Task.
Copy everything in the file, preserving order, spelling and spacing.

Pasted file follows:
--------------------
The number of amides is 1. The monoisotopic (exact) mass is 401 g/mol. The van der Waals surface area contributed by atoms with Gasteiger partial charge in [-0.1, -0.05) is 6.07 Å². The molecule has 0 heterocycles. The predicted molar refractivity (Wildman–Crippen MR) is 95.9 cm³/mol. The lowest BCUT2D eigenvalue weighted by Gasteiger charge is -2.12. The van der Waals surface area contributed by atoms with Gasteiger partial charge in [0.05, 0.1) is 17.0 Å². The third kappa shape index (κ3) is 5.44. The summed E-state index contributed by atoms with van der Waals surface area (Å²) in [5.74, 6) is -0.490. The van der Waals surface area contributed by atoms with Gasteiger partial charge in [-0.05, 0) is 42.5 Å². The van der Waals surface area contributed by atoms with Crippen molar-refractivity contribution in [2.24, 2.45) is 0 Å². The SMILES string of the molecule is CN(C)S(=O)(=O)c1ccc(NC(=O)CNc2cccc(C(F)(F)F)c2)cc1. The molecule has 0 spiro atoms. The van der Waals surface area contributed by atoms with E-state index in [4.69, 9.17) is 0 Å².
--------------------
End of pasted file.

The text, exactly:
The number of amides is 1. The monoisotopic (exact) mass is 401 g/mol. The van der Waals surface area contributed by atoms with Gasteiger partial charge in [-0.1, -0.05) is 6.07 Å². The molecule has 0 heterocycles. The predicted molar refractivity (Wildman–Crippen MR) is 95.9 cm³/mol. The lowest BCUT2D eigenvalue weighted by Gasteiger charge is -2.12. The van der Waals surface area contributed by atoms with Gasteiger partial charge in [0.05, 0.1) is 17.0 Å². The third kappa shape index (κ3) is 5.44. The summed E-state index contributed by atoms with van der Waals surface area (Å²) in [5.74, 6) is -0.490. The van der Waals surface area contributed by atoms with Gasteiger partial charge in [-0.05, 0) is 42.5 Å². The van der Waals surface area contributed by atoms with Crippen molar-refractivity contribution in [2.24, 2.45) is 0 Å². The SMILES string of the molecule is CN(C)S(=O)(=O)c1ccc(NC(=O)CNc2cccc(C(F)(F)F)c2)cc1. The molecule has 0 spiro atoms. The van der Waals surface area contributed by atoms with E-state index in [4.69, 9.17) is 0 Å².